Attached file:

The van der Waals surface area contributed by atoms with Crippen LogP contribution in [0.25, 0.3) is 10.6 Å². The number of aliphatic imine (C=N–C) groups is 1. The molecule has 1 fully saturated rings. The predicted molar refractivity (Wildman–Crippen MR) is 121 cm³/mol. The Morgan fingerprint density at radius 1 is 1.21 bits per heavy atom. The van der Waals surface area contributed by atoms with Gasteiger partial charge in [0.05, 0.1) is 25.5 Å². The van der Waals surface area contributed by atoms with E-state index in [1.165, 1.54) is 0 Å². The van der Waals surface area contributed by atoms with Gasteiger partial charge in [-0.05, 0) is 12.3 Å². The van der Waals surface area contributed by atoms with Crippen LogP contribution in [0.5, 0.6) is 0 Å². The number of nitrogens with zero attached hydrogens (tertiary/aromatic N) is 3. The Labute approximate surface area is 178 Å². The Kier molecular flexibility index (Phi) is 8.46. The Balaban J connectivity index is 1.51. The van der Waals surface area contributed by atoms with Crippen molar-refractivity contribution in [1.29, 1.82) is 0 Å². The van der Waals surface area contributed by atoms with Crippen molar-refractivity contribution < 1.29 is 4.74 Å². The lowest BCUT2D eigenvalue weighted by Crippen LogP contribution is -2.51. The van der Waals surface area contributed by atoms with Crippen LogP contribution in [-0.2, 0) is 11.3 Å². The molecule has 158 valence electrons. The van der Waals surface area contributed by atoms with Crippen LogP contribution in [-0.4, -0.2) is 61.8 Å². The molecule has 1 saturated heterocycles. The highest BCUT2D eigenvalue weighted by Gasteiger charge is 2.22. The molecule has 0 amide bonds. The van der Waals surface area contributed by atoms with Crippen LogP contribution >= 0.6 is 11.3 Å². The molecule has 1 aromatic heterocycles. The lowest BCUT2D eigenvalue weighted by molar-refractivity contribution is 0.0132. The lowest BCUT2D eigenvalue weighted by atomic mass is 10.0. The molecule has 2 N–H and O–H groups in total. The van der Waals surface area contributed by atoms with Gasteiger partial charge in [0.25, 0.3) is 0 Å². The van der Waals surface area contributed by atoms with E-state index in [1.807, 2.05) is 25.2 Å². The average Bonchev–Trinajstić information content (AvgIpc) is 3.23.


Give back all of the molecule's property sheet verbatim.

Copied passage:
The van der Waals surface area contributed by atoms with Crippen LogP contribution in [0.25, 0.3) is 10.6 Å². The number of aliphatic imine (C=N–C) groups is 1. The molecule has 1 fully saturated rings. The predicted molar refractivity (Wildman–Crippen MR) is 121 cm³/mol. The Morgan fingerprint density at radius 1 is 1.21 bits per heavy atom. The van der Waals surface area contributed by atoms with Gasteiger partial charge in [0.05, 0.1) is 25.5 Å². The van der Waals surface area contributed by atoms with E-state index in [1.165, 1.54) is 0 Å². The van der Waals surface area contributed by atoms with Gasteiger partial charge in [-0.05, 0) is 12.3 Å². The van der Waals surface area contributed by atoms with Crippen LogP contribution in [0.5, 0.6) is 0 Å². The number of nitrogens with zero attached hydrogens (tertiary/aromatic N) is 3. The Labute approximate surface area is 178 Å². The Kier molecular flexibility index (Phi) is 8.46. The Balaban J connectivity index is 1.51. The van der Waals surface area contributed by atoms with Crippen molar-refractivity contribution in [1.29, 1.82) is 0 Å². The van der Waals surface area contributed by atoms with Crippen molar-refractivity contribution < 1.29 is 4.74 Å². The lowest BCUT2D eigenvalue weighted by Crippen LogP contribution is -2.51. The van der Waals surface area contributed by atoms with Crippen LogP contribution in [-0.2, 0) is 11.3 Å². The molecule has 158 valence electrons. The van der Waals surface area contributed by atoms with Crippen LogP contribution in [-0.4, -0.2) is 61.8 Å². The molecule has 1 saturated heterocycles. The highest BCUT2D eigenvalue weighted by Gasteiger charge is 2.22. The molecule has 0 amide bonds. The van der Waals surface area contributed by atoms with Crippen LogP contribution >= 0.6 is 11.3 Å². The molecule has 1 aromatic heterocycles. The lowest BCUT2D eigenvalue weighted by molar-refractivity contribution is 0.0132. The lowest BCUT2D eigenvalue weighted by atomic mass is 10.0. The molecule has 2 N–H and O–H groups in total. The van der Waals surface area contributed by atoms with Gasteiger partial charge in [0.25, 0.3) is 0 Å². The van der Waals surface area contributed by atoms with E-state index in [1.807, 2.05) is 25.2 Å². The average Bonchev–Trinajstić information content (AvgIpc) is 3.23.